The Cuckoo’s Calling was written by Robert Galbraith, the pseudonym for J.K. Rowling of Harry Potter fame. When I picked this mystery up I didn’t know what to expect. As a teen I loved the Harry Potter series. I attempted to read The Casual Vacancy, the adult fiction novel that she wrote under her own name, and didn’t really care for it. So I went into The Cuckoo’s Calling, the first book in the Cormoran Strike series, with caution even though I do love a good mystery. I was presently surprised with this book in a good way.
The Cuckoo’s Calling is a mystery set in contemporary London. Cormoran Strike is a wounded former SIB with the Royal Army, what would be the military police in the United States. The novel opens with his detective agency in trouble. Strike is in debt to people he really shouldn’t have borrowed money from in the first place; the same people are demanding that he repay the loan immediately or else. To top it off he’s living in his office and he cannot keep a secretary.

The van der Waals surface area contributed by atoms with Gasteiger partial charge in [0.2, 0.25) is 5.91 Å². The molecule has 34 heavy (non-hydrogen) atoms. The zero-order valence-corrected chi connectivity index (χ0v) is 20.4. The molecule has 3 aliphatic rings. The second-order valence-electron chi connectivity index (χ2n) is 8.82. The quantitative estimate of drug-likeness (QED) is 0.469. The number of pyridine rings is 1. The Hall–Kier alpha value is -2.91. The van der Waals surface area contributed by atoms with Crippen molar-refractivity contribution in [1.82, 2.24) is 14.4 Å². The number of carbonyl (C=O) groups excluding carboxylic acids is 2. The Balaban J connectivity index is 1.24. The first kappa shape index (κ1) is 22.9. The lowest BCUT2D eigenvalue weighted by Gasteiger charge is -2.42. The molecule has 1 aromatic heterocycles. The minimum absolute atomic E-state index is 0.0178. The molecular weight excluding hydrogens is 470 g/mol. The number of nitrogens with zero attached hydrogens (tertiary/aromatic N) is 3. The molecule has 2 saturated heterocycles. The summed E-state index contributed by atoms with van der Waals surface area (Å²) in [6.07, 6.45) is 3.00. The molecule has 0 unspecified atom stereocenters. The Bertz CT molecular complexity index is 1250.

A case that could either make Strike’s career or finish it lands in his lap. The brother of one of his former school friends wants him to find out what really happened to the victim of an apparent suicide. The police have written the case off as a suicide but Strike’s client is convinced that the victim was murdered. He soon discovers there’s more to his new secretary than meets the eye. She’s actually quite capable of helping with his cases.
The Cuckoo’s Calling starts out a little slow but that’s to be expected with a first book in a series. It has to set up the storyline and character development. It starts to pick up from the middle of the book onward. The mystery ends with a twist that the reader might not see coming. The Cuckoo’s Calling puts a modern twist on the classic detective novel. Cormoran Strike is the new broody detective quite possibly Sherlock Holmes for a new generation.
Formats Available: Regular Type, Large Type, Audiobook, eBook
Reviewed by Carissa, Main Library